DALLAS - In a flip that would make Olympic gymnasts green with envy, a new independent poll released Thursday found Ted Cruz leading Lt. Gov. David Dewhurst in the Republican primary runoff.
The survey by Public Policy Polling shows Cruz ahead of Dewhurst, 49 to 44 percent.
"Ted Cruz looks like the new front runner in the Texas Senate race," said Dean Debnam, president of Public Policy Polling (PPP). “Not only is he ahead overall, but he’s up by even more with the folks who are most likely to vote in what will probably be a low-turnout election. The momentum swing in this race over the last six weeks is seismic.”
A PPP poll in May, before the primary, found a head-to-head match with a sizable lead for Dewhurst, 59 to 34 percent.
But Cruz finished strong leading up to the May 29 primary, which Dewhurst led with a 45 to 34 percent margin over Cruz. But since Dewhurst, the state's lieutenant governor since 2003, didn't get a majority of the vote, the race was tossed into a runoff on July 31.
Since there is a long time gap between the primary and runoff, which will be in the heat of summer with many voters disengaged, there have been many questions about turnout.
The conventional thinking among pundits is that Cruz enjoys an edge in enthusiasm, because of his tea party base. The PPP poll found 40 percent of likely GOP runoff voters identify themselves as members of the tea party movement, and Cruz with a 71 to 26 percent advantage.
Dr. James Henson is director of the Texas Politics Project and oversees the UT/Texas Tribune poll which surveyed voters in the race before the primary.
Henson looked over the PPP results regarding tea party voters.
"Over time, I think Cruz has done a good job of closing the deal and growing that base in the party, that depending on how you gauge it, is 40-to-50 percent of Republican primary voters," Henson said.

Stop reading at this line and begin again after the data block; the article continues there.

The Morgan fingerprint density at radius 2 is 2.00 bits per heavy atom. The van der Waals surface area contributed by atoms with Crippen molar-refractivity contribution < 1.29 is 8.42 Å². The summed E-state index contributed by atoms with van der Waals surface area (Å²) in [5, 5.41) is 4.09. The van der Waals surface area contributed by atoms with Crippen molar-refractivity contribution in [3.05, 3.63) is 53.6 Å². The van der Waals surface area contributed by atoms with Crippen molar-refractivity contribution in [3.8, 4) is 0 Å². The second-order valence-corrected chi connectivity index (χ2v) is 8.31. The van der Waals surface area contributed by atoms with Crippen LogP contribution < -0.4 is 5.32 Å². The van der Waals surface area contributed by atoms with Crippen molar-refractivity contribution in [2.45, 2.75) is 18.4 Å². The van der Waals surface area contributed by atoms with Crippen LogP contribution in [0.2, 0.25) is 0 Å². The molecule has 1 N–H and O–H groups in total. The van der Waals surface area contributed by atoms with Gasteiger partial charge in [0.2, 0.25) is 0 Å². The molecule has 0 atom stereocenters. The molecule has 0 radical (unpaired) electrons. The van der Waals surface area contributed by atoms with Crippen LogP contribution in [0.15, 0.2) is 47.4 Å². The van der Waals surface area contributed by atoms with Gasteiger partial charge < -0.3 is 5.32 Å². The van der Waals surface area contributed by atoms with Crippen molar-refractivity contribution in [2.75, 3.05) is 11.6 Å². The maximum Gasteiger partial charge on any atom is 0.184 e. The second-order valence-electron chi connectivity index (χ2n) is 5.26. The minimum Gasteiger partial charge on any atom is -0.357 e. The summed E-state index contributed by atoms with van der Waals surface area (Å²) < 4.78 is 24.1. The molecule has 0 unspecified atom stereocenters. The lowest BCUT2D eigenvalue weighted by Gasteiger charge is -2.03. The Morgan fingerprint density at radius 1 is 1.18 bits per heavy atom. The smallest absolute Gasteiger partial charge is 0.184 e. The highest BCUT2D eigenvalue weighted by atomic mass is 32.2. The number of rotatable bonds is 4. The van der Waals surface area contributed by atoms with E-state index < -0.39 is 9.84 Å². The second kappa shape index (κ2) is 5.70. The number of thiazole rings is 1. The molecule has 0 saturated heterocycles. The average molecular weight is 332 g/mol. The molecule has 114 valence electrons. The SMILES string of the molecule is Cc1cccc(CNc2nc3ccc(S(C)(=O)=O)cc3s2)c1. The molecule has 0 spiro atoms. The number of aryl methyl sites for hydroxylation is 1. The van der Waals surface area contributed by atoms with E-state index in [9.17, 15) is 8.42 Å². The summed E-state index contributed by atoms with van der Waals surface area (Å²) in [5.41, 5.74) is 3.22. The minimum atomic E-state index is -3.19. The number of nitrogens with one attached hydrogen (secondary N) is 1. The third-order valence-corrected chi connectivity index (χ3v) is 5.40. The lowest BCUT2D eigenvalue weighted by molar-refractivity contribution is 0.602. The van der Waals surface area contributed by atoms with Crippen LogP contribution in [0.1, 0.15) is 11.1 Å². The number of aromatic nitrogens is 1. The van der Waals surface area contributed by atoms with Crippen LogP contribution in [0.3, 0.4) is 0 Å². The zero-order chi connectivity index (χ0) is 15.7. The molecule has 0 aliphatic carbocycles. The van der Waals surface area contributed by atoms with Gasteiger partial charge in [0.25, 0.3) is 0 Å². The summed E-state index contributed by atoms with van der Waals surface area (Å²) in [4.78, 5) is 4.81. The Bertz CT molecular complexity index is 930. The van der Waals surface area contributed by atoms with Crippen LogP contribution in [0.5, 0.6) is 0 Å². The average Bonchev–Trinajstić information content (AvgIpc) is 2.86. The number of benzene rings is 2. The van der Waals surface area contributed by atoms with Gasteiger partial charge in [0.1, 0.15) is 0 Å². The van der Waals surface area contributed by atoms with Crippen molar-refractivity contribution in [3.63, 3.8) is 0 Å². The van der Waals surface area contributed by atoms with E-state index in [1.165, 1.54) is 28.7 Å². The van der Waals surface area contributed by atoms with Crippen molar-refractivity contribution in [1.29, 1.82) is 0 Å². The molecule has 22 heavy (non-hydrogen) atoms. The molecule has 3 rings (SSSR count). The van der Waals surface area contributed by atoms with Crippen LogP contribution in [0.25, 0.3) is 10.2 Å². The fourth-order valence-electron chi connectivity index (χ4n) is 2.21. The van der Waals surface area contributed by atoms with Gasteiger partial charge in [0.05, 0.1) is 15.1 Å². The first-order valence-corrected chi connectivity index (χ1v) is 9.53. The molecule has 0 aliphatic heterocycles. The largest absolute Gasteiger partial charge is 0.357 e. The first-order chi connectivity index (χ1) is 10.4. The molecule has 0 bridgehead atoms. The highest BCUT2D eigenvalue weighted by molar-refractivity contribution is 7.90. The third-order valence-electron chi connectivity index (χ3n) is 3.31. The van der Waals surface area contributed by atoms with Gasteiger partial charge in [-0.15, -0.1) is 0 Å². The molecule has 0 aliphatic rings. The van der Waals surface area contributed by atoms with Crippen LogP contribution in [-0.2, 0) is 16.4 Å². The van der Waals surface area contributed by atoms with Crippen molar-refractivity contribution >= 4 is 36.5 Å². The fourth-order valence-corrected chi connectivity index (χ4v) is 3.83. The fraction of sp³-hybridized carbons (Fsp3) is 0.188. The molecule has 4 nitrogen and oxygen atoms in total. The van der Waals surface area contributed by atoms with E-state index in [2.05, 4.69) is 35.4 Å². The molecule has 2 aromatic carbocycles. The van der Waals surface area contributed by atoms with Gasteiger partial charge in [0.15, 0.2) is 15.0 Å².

Cruz leads among voters who call themselves "very excited" about voting in the runoff, 59 to 36 percent.
Although Dewhurst eschews the "moderate" label, the survey found he enjoys considerable support among those voters, 70 to 20 percent. Dewhurst also leads with women, seniors, and those who consider themselves somewhat conservative.
With his formidable organization and personal wealth, Henson said Dewhurst still has a good chance.
"He has to reach out some more to those conservative voters on one hand, and on the other hand, they have to continue to pound on Cruz's negatives," Henson said. "Clearly, looking at what this possible universe of voters looks like, this is a race aobut the conservative primary voter."
With early voting starting July 23, Dewhurst and Cruz are launching attacks and counter-attacks over their records, since they mostly agree on major issues. Dewhurst resumed TV ads several days ago and Cruz is starting again now with more ads expected in major Texas cities next week.
"I think you've seen a lot of negative ads already," Henson said. "I think you are only going to see more."
A major inflection point in the campaign will be next Tuesday's statewide televised Belo Debate between Cruz and Dewhurst airing at 7 p.m. originating on WFAA-TV in Dallas-Fort Worth.
PPP is a polling organization based in North Carolina that Republicans often consider suspect, because of its Democratic leanings. However, the firm polls regularly in Texas and, unlike campaign or PAC polls often cited, PPP releases "cross tabs" showing how the poll was conducted and the sample surveyed.
Politico reported earlier Thursday a Citizens United Political Victory Fund survey, which favors Cruz, found Cruz ahead 47 to 38 percent, but that a Dewhurst internal poll Wednesday found Dewhurst ahead 50 to 42 percent.
With poll results sliding about, there is one certainty: the race is in single digits, with a finish as hot as the July Texas weather.
From the PPP release:
PPP surveyed 468 likely Republican runoff voters on July 10 and 11. The margin of error for the survey is +/-4.5 percent. This poll was not paid for or authorized by any campaign or political organization. PPP surveys are conducted through automated telephone interviews.